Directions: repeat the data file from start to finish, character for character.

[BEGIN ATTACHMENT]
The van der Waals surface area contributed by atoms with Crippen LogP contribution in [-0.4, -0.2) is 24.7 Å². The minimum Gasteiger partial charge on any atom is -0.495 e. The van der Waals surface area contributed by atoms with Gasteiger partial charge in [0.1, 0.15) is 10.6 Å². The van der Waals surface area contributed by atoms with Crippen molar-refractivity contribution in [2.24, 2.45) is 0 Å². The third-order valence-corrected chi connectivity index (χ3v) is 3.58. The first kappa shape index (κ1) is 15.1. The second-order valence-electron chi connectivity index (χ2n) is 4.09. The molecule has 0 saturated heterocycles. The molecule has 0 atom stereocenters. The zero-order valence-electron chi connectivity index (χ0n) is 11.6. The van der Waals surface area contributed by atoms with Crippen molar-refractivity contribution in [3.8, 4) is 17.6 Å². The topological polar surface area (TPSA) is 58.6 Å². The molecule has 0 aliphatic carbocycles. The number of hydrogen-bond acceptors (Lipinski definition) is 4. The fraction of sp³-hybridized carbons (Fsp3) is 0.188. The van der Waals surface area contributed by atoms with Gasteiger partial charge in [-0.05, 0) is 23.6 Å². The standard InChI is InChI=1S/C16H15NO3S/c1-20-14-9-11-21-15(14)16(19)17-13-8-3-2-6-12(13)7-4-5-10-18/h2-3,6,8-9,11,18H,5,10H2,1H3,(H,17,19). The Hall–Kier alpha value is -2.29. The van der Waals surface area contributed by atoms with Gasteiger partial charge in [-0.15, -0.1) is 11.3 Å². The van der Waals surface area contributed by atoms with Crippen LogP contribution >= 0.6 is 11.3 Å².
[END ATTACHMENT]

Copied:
The van der Waals surface area contributed by atoms with Crippen LogP contribution in [-0.4, -0.2) is 24.7 Å². The minimum Gasteiger partial charge on any atom is -0.495 e. The van der Waals surface area contributed by atoms with Gasteiger partial charge in [0.1, 0.15) is 10.6 Å². The van der Waals surface area contributed by atoms with Crippen molar-refractivity contribution in [2.24, 2.45) is 0 Å². The third-order valence-corrected chi connectivity index (χ3v) is 3.58. The first kappa shape index (κ1) is 15.1. The second-order valence-electron chi connectivity index (χ2n) is 4.09. The molecule has 0 saturated heterocycles. The molecule has 0 atom stereocenters. The zero-order valence-electron chi connectivity index (χ0n) is 11.6. The van der Waals surface area contributed by atoms with Crippen molar-refractivity contribution in [3.8, 4) is 17.6 Å². The topological polar surface area (TPSA) is 58.6 Å². The molecule has 0 aliphatic carbocycles. The number of hydrogen-bond acceptors (Lipinski definition) is 4. The fraction of sp³-hybridized carbons (Fsp3) is 0.188. The van der Waals surface area contributed by atoms with Gasteiger partial charge in [-0.05, 0) is 23.6 Å². The standard InChI is InChI=1S/C16H15NO3S/c1-20-14-9-11-21-15(14)16(19)17-13-8-3-2-6-12(13)7-4-5-10-18/h2-3,6,8-9,11,18H,5,10H2,1H3,(H,17,19). The Hall–Kier alpha value is -2.29. The van der Waals surface area contributed by atoms with Gasteiger partial charge in [-0.15, -0.1) is 11.3 Å². The van der Waals surface area contributed by atoms with Crippen LogP contribution >= 0.6 is 11.3 Å².